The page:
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With his hand on a Bible, Roberts was sworn in Thursday as the temporary Senate President to oversee the trial and soon afterwards he gave the oath office to 99 of the 100 senators, who will act as jurors. One was missing because of a family medical problem…reports Arul Louis from New York

United States Supreme Court Chief Justice John Roberts, who will preside over the trial of President Donald Trump in the Senate. (File Photo: Supreme Court/IANS) by .
United States Supreme Court Chief Justice John Roberts, who will preside over the trial of President Donald Trump in the Senate. (File Photo: Supreme Court/IANS)

US Supreme Court Chief Justice John Roberts has taken charge of the Senate as it geared up for the historic impeachment trial of President Donald Trump as new details emerged around the Ukraine controversies at the core of charges against him.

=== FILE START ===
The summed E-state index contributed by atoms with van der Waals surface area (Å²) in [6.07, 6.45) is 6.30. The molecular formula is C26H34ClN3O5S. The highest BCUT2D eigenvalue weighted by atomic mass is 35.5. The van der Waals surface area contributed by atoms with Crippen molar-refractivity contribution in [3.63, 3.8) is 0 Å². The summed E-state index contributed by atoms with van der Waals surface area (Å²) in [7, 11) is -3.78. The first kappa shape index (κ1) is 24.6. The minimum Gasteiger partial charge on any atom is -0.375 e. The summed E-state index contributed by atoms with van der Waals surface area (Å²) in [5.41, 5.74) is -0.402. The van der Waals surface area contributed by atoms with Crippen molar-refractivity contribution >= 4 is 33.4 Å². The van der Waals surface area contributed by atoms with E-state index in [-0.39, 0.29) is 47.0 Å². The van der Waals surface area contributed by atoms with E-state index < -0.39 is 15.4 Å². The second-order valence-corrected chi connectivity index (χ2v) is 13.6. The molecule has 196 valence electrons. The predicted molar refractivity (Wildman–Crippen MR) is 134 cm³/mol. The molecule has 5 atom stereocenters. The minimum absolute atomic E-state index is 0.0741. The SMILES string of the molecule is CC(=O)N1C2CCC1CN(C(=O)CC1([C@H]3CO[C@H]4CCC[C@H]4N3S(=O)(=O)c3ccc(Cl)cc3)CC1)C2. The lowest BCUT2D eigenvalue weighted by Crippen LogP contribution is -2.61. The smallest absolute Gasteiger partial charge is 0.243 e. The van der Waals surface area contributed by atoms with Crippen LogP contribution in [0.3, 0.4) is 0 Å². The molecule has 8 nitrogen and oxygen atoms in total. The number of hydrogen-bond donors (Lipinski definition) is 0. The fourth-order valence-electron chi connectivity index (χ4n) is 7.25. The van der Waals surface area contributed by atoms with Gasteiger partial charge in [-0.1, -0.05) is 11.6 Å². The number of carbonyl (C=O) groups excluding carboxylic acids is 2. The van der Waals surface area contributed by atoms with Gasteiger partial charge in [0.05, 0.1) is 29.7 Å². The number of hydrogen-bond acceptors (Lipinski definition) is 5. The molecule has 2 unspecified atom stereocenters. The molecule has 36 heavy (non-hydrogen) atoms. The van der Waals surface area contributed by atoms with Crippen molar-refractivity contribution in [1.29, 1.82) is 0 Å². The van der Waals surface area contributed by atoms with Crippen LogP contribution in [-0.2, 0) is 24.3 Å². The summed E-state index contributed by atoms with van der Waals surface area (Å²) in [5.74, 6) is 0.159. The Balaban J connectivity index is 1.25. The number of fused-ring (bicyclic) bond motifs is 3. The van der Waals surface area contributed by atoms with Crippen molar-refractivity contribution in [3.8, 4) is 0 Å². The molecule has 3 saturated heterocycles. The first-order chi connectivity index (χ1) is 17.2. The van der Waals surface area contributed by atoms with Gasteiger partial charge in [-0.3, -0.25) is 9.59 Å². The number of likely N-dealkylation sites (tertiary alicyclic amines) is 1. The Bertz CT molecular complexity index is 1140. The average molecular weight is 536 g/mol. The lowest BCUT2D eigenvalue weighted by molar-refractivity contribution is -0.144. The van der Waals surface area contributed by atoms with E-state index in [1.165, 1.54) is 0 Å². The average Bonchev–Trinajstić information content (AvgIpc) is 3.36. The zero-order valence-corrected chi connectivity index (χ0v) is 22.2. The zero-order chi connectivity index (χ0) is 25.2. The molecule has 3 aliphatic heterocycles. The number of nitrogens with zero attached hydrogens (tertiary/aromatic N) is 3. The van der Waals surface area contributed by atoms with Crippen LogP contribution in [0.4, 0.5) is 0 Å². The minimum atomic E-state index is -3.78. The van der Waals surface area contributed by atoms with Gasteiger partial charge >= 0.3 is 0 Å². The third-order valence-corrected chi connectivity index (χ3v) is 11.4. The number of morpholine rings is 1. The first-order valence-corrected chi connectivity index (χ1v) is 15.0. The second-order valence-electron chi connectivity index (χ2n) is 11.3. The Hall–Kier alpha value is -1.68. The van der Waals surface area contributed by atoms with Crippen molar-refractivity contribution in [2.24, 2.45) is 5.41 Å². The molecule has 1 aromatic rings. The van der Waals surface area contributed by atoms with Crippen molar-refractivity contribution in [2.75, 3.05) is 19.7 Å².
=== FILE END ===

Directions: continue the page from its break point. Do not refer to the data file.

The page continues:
With his hand on a Bible, Roberts was sworn in Thursday as the temporary Senate President to oversee the trial and soon afterwards he gave the oath office to 99 of the 100 senators, who will act as jurors. One was missing because of a family medical problem.

This will only be the third time that a US President is on trial before the Senate after being impeached by the House of Representatives.

Flanked by fellow prosecutors from the House, Adam Schiff, the House Intelligence Committee Chair who led the impeachment investigations against Trump, formally read the charges of obstruction of Congress and abuse of power before the Senate.

Typing in all capital letters, Trump tweeted: “I JUST GOT IMPEACHED FOR MAKING A PERFECT PHONE CALL.”

But he may not have to worry beyond the blemish of impeachment to his name as he can expect to be acquitted of the charges because the Democrats will not be able to muster the two-thirds majority needed to convict him and remove him from office.

The two Presidents before him to be tainted by impeachment – Andrew Johnson in 1868 and Bill Clinton in 1998 – were acquitted.